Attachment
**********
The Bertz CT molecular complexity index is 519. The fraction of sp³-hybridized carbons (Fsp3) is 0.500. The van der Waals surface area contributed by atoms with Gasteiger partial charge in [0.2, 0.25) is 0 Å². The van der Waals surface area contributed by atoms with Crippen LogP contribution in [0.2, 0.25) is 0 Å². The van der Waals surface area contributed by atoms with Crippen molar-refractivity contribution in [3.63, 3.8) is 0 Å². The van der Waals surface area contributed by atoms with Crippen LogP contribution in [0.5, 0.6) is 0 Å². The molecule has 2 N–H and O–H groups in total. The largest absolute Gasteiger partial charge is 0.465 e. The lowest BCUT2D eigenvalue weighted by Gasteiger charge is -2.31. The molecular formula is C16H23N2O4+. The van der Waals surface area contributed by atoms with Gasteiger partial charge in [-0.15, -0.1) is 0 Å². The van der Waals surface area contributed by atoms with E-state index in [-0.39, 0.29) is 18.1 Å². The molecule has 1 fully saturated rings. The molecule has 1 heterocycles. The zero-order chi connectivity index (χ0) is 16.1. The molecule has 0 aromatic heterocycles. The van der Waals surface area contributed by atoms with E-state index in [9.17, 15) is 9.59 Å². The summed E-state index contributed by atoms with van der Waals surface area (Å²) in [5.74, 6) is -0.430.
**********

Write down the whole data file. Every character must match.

The Bertz CT molecular complexity index is 519. The fraction of sp³-hybridized carbons (Fsp3) is 0.500. The van der Waals surface area contributed by atoms with Gasteiger partial charge in [0.2, 0.25) is 0 Å². The van der Waals surface area contributed by atoms with Crippen LogP contribution in [0.2, 0.25) is 0 Å². The van der Waals surface area contributed by atoms with Crippen molar-refractivity contribution in [3.63, 3.8) is 0 Å². The van der Waals surface area contributed by atoms with Crippen LogP contribution in [0.5, 0.6) is 0 Å². The molecule has 2 N–H and O–H groups in total. The largest absolute Gasteiger partial charge is 0.465 e. The lowest BCUT2D eigenvalue weighted by Gasteiger charge is -2.31. The molecular formula is C16H23N2O4+. The van der Waals surface area contributed by atoms with Gasteiger partial charge in [-0.15, -0.1) is 0 Å². The van der Waals surface area contributed by atoms with E-state index in [-0.39, 0.29) is 18.1 Å². The molecule has 1 fully saturated rings. The molecule has 1 heterocycles. The zero-order chi connectivity index (χ0) is 16.1. The molecule has 0 aromatic heterocycles. The van der Waals surface area contributed by atoms with E-state index in [9.17, 15) is 9.59 Å². The summed E-state index contributed by atoms with van der Waals surface area (Å²) in [5.74, 6) is -0.430.